Bringing the Gods to Mind
Mantra and Ritual in Early Indian Sacrifice
Publication Year: 2005
Published by: University of California Press
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Title Page, Frontispiece, Copyright, Dedication
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This book has its beginnings in the long sunny hours I spent reading Ṛg Vidhāna and Āśvalāyana Śrauta Sūtra with H. G. Ranade at Deccan College in 1992, and Śabara with Venugopalam on his porch on the hill. That year, while I read many other texts not included in this book, I was afforded the opportunity to begin to think systematically ...
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It is early morning in a small village in western Maharashtra, India. The pravargya rite is being performed—an introductory Vedic ritual with an obscure and intriguing history. During the ceremony the doors of the sacrificial arena are closed. Everyone knows that the sacrificer’s wife is present, but she is hidden from view. ...
Part One: The Theories
1. Poetry, Ritual, and Associational Thought in Early India: The Sources
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Every Tuesday night, a businessman in Varanasi, India, chants a chapter from the Gītā as part of his regular bhajan, or chanting group, at a Kṛṣṇa temple near the south side of the city. He says it puts him in a calmer mood. A middle-aged woman is taking care of her mother, who is dying of cancer. ...
2. Poetry, Ritual, and Associational Thought in Early India: The Theories
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If we were to ask the Catholic housewife and the Hindu businessman what their reasons were for their modern mantras, they would answer with some description of inner thought and outer action: in Varanasi one evening, the businessman said to me: “Whenever I think of Kṛṣṇa, or sing about Kṛṣṇa, my mind is settled.” ...
3. Viniyoga: The Recovery of a Hermeneutic Principle
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A discussion of Vedic ritual metonymy leads to a special form of associative thought—a particular form of mantric interpretation called viniyoga. Viniyoga is a kind of application of Vedic mantra through the creations of new sets of associations in new ritual situations and is a special form of a hermeneutic principle that involves metonymy. ...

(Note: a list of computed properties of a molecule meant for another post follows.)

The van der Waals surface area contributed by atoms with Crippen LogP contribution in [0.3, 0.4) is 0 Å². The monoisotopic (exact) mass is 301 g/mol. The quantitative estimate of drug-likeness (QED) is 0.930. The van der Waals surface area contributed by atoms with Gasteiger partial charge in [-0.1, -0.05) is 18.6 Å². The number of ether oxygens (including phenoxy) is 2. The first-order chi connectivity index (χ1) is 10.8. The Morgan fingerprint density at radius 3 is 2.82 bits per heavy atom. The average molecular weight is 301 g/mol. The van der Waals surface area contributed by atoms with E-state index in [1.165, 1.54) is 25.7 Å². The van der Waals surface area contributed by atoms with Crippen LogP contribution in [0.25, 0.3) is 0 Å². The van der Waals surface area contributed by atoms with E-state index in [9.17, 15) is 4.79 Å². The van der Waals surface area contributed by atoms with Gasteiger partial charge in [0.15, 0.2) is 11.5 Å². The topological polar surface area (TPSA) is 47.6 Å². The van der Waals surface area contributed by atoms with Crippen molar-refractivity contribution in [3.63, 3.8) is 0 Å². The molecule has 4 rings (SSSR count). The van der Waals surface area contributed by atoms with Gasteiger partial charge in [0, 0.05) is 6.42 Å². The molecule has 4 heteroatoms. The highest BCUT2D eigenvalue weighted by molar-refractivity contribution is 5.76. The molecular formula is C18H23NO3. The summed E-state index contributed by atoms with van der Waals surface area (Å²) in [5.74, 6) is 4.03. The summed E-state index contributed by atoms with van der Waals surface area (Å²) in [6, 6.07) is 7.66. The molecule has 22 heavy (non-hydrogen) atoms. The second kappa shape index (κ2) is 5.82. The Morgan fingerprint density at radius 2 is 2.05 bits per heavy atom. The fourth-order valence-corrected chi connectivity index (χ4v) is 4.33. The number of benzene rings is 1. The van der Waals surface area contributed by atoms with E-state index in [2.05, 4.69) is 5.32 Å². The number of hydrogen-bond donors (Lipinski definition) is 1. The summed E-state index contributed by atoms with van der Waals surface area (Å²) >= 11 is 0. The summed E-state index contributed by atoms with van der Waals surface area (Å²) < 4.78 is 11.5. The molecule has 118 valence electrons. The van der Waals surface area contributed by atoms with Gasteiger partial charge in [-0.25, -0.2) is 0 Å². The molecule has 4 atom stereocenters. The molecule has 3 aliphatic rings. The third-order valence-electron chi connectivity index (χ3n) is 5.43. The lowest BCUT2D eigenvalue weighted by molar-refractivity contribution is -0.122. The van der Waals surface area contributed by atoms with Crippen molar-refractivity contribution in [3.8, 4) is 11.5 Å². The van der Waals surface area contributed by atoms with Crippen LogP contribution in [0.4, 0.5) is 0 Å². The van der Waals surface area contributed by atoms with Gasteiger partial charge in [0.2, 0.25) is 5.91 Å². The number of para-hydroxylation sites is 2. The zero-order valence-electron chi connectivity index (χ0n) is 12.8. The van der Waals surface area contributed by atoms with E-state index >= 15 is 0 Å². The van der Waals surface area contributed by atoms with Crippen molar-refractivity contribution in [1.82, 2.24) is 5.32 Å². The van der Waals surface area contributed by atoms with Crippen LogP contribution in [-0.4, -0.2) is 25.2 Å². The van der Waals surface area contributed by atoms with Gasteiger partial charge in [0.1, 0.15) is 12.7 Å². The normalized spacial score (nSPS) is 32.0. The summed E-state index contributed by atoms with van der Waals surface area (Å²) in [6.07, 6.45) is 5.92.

Part Two: The Case Studies
4. Fire, Light, and Ingesting over Time
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In the Vedic world, Indra is asked to consume food and beverages, hungry for more; Soma is the consumable drink par excellence, which is drunk not only by the gods but also by the poets. The food imagery of the Rg Veda becomes used in the Upaniṣads as representative of the emerging idea of a cycle of birth, death, and rebirth; ...
5. The Vedic “Other”: Spoilers of Success
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Imagine for a moment a Vedic householder who has just built a new chariot. He has carefully blessed each part of the vehicle with mantras, circumambulated the local sacred pond, and drives it to the assembly hall. There, before entering the hall, he utters imprecations against his enemies, wishing that they be trampled underfoot “like frogs underwater.” ...
6. A History of the Quest for Mental Power
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One Vedic mantra (8.100.11) describes the creative power of speech, which gives powers of utterances even to the animals—animals of all different kinds. It longs for that goddess, the joy-bringing cow who yields meat and drink, to come to the arena, satisfied with her praise. ...
7. The Poetics of Paths: Mantras of Journeys
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What does it mean to lose one’s way? How can we think about the question of “pathhood” and traveling through space in early India? The image most frequently brought to mind is the one of the aśvamedha, where the horse’s wandering for a year is in fact the horse’s sponsor’s domination of the land. ...
8. A Short History of Heaven: From Making to Gaining the Highest Abode
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The idea of loka, or world, is as old as the Veda itself. Poets describe, in equally colorful terms, these imagined places, for humans, for ancestors, and for sacrificed animals alike. The Vedic hymns do not make a systematic doctrine of sacred geography, although they do speak of Yama’s realm frequently, ...
Conclusions: Laughter and the Creeper Mantra
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At one point in the sattra of 1999, the year-long somayajña in Gangakhed, Maharashtra, it was an appropriate moment to perform the creeper or serpent mantra, the verses to the serpent queen, Sarparājñī (RV 10.189). As they chanted the mantra, the priests tied their dhotis one to another in a long line and move around the sacrificial arena like a creeping vine or snake.1 ...
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Page Count: 304
Publication Year: 2005